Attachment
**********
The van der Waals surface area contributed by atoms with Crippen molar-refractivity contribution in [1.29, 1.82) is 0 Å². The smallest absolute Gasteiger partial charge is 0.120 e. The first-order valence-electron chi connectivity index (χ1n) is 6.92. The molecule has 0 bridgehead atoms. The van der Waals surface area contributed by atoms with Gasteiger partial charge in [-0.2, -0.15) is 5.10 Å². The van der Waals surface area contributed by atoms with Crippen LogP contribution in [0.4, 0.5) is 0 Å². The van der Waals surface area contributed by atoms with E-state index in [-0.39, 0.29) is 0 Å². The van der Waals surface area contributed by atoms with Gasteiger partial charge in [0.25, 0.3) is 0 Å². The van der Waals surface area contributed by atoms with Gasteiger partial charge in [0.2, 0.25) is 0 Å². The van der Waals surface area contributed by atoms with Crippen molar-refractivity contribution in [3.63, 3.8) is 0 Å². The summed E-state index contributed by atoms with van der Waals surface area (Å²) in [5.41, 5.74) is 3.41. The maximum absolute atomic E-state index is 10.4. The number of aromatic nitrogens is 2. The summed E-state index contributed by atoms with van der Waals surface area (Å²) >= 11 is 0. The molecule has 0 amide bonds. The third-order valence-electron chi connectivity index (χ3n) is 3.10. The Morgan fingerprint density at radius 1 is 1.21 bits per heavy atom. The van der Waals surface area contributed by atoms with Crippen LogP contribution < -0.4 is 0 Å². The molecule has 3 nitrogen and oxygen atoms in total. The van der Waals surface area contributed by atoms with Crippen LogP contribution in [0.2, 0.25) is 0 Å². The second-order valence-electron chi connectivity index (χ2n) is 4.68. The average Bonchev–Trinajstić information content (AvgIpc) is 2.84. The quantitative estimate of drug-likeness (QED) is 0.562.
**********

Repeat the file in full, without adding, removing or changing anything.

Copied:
The van der Waals surface area contributed by atoms with Crippen molar-refractivity contribution in [1.29, 1.82) is 0 Å². The smallest absolute Gasteiger partial charge is 0.120 e. The first-order valence-electron chi connectivity index (χ1n) is 6.92. The molecule has 0 bridgehead atoms. The van der Waals surface area contributed by atoms with Gasteiger partial charge in [-0.2, -0.15) is 5.10 Å². The van der Waals surface area contributed by atoms with Crippen LogP contribution in [0.4, 0.5) is 0 Å². The van der Waals surface area contributed by atoms with E-state index in [-0.39, 0.29) is 0 Å². The van der Waals surface area contributed by atoms with Gasteiger partial charge in [0.25, 0.3) is 0 Å². The van der Waals surface area contributed by atoms with Gasteiger partial charge in [0.2, 0.25) is 0 Å². The van der Waals surface area contributed by atoms with Crippen molar-refractivity contribution in [3.63, 3.8) is 0 Å². The summed E-state index contributed by atoms with van der Waals surface area (Å²) in [5.41, 5.74) is 3.41. The maximum absolute atomic E-state index is 10.4. The number of aromatic nitrogens is 2. The summed E-state index contributed by atoms with van der Waals surface area (Å²) >= 11 is 0. The molecule has 0 amide bonds. The third-order valence-electron chi connectivity index (χ3n) is 3.10. The Morgan fingerprint density at radius 1 is 1.21 bits per heavy atom. The van der Waals surface area contributed by atoms with Crippen LogP contribution < -0.4 is 0 Å². The molecule has 3 nitrogen and oxygen atoms in total. The van der Waals surface area contributed by atoms with Crippen LogP contribution in [0.2, 0.25) is 0 Å². The second-order valence-electron chi connectivity index (χ2n) is 4.68. The average Bonchev–Trinajstić information content (AvgIpc) is 2.84. The quantitative estimate of drug-likeness (QED) is 0.562.